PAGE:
Institute for War and Peace Reporting | Giving Voice, Driving Change

AIDS Plagues the North

Government attempts to combat spread of HIV virus, one of the lingering effects of 20 years of war with LRA.
By Bill Oketch

Thirteen-year-old Leo Bua remembers the day five years ago when Lord’s Resistance Army, LRA, fighters raped his two sisters in the village of Omoro, near Lira in north central Uganda.



The teenage girls had lived most of their lives in the Omoro internal refugee camp and were sexually assaulted in front of their mother during an early morning attack on the camp.



“The eldest sister, 15 at the time, subsequently tested negative for the HIV,” Leo told IWPR. “But the youngest sister tested positive. She was 13 and later died.”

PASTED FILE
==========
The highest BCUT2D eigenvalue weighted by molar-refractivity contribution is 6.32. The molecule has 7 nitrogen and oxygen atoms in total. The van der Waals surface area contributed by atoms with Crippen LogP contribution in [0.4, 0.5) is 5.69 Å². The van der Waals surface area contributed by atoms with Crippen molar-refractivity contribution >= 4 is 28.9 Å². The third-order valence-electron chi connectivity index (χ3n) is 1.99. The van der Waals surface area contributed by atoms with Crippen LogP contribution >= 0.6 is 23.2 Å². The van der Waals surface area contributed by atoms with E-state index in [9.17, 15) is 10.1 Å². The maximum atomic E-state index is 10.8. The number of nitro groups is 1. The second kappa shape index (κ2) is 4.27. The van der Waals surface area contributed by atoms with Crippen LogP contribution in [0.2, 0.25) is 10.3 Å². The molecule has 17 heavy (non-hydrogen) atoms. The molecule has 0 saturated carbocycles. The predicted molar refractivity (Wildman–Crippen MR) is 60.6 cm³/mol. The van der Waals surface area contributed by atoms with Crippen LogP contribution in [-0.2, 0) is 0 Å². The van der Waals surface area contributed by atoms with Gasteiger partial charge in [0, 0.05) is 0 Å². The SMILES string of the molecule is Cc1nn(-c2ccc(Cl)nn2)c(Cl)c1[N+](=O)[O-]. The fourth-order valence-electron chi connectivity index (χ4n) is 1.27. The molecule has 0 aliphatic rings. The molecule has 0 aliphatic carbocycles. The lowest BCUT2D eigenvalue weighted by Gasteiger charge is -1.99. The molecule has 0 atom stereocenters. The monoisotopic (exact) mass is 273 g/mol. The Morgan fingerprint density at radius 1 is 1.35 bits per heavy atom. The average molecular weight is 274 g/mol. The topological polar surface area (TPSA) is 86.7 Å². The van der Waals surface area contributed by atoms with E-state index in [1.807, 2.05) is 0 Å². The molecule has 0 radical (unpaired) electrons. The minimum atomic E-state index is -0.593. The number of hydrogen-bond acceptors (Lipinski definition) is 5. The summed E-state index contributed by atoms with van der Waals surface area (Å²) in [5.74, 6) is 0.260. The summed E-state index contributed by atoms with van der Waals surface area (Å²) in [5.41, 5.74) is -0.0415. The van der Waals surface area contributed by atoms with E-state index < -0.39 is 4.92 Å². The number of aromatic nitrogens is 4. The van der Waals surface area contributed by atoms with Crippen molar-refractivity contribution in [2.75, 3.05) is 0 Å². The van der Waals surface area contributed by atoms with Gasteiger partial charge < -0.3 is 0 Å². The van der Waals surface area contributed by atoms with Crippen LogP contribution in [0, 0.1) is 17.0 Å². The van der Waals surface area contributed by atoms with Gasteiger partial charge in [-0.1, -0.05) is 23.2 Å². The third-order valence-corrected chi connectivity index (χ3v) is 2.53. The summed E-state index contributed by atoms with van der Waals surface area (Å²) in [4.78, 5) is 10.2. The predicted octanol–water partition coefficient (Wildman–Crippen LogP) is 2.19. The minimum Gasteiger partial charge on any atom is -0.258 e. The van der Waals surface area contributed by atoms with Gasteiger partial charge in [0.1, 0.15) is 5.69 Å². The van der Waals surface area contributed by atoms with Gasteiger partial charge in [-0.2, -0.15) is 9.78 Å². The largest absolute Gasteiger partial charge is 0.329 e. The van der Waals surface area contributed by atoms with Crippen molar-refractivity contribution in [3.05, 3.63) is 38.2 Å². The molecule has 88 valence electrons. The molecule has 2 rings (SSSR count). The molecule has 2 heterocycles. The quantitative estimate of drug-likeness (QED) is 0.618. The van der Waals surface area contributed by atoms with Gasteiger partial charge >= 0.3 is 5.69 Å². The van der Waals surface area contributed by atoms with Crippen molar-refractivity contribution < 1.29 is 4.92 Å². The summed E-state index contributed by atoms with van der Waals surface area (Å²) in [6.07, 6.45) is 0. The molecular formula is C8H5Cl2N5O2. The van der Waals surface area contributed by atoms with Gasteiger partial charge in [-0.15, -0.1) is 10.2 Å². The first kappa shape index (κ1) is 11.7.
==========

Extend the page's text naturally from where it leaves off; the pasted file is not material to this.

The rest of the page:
Leo, now a seventh grade student at the Angetta Primary School not far from the former camp, hates and fears the rebels and their leader Joseph Kony in equal measure.



“Kony must be executed,” Leo said angrily. “I hear that he has failed to sign a final peace accord, and I fear that he will come back.”



Leo’s sisters were not the only victims that day. Several teachers and other children were abducted by the LRA and forced to become fighters and sex slaves for rebel commanders.



Some of these abducted children returned and were infected with HIV, say health officials. And, as a result, the disease spread throughout the north’s refugee camps.



Today, HIV/AIDS plagues northern Uganda, one of the lingering effects of 20 years of war with the LRA.



Official statistics show the overall infection rate in Uganda is 6.2 per cent of the population, with the figure in northern Uganda standing at nine per cent.